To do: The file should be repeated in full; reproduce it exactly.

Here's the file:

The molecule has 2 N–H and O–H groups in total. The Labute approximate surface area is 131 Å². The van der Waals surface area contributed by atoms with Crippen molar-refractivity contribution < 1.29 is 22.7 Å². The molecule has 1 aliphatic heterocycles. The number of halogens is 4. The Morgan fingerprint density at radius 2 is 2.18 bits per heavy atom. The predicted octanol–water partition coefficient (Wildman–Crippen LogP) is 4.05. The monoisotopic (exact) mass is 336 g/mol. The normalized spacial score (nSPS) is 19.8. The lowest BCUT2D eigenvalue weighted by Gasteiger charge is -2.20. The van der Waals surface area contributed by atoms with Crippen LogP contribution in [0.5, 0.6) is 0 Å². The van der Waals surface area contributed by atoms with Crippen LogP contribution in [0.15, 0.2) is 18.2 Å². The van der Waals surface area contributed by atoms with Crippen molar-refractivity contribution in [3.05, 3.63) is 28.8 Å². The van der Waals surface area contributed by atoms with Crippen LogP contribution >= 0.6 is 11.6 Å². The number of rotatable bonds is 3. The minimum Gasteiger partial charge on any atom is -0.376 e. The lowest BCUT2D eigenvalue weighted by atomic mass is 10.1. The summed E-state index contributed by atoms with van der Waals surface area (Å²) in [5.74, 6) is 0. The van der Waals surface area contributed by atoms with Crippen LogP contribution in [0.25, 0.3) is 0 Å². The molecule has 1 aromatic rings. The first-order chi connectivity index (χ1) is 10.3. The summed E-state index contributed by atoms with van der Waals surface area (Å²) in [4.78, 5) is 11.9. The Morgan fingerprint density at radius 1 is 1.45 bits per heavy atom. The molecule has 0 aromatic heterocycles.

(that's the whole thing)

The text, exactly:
The molecule has 2 N–H and O–H groups in total. The Labute approximate surface area is 131 Å². The van der Waals surface area contributed by atoms with Crippen molar-refractivity contribution < 1.29 is 22.7 Å². The molecule has 1 aliphatic heterocycles. The number of halogens is 4. The Morgan fingerprint density at radius 2 is 2.18 bits per heavy atom. The predicted octanol–water partition coefficient (Wildman–Crippen LogP) is 4.05. The monoisotopic (exact) mass is 336 g/mol. The normalized spacial score (nSPS) is 19.8. The lowest BCUT2D eigenvalue weighted by Gasteiger charge is -2.20. The van der Waals surface area contributed by atoms with Crippen LogP contribution in [0.5, 0.6) is 0 Å². The van der Waals surface area contributed by atoms with Crippen LogP contribution in [0.15, 0.2) is 18.2 Å². The van der Waals surface area contributed by atoms with Crippen molar-refractivity contribution in [3.05, 3.63) is 28.8 Å². The van der Waals surface area contributed by atoms with Crippen LogP contribution >= 0.6 is 11.6 Å². The number of rotatable bonds is 3. The minimum Gasteiger partial charge on any atom is -0.376 e. The lowest BCUT2D eigenvalue weighted by atomic mass is 10.1. The summed E-state index contributed by atoms with van der Waals surface area (Å²) in [5.74, 6) is 0. The van der Waals surface area contributed by atoms with Crippen LogP contribution in [0.25, 0.3) is 0 Å². The molecule has 1 aromatic rings. The first-order chi connectivity index (χ1) is 10.3. The summed E-state index contributed by atoms with van der Waals surface area (Å²) in [4.78, 5) is 11.9. The Morgan fingerprint density at radius 1 is 1.45 bits per heavy atom. The molecule has 0 aromatic heterocycles.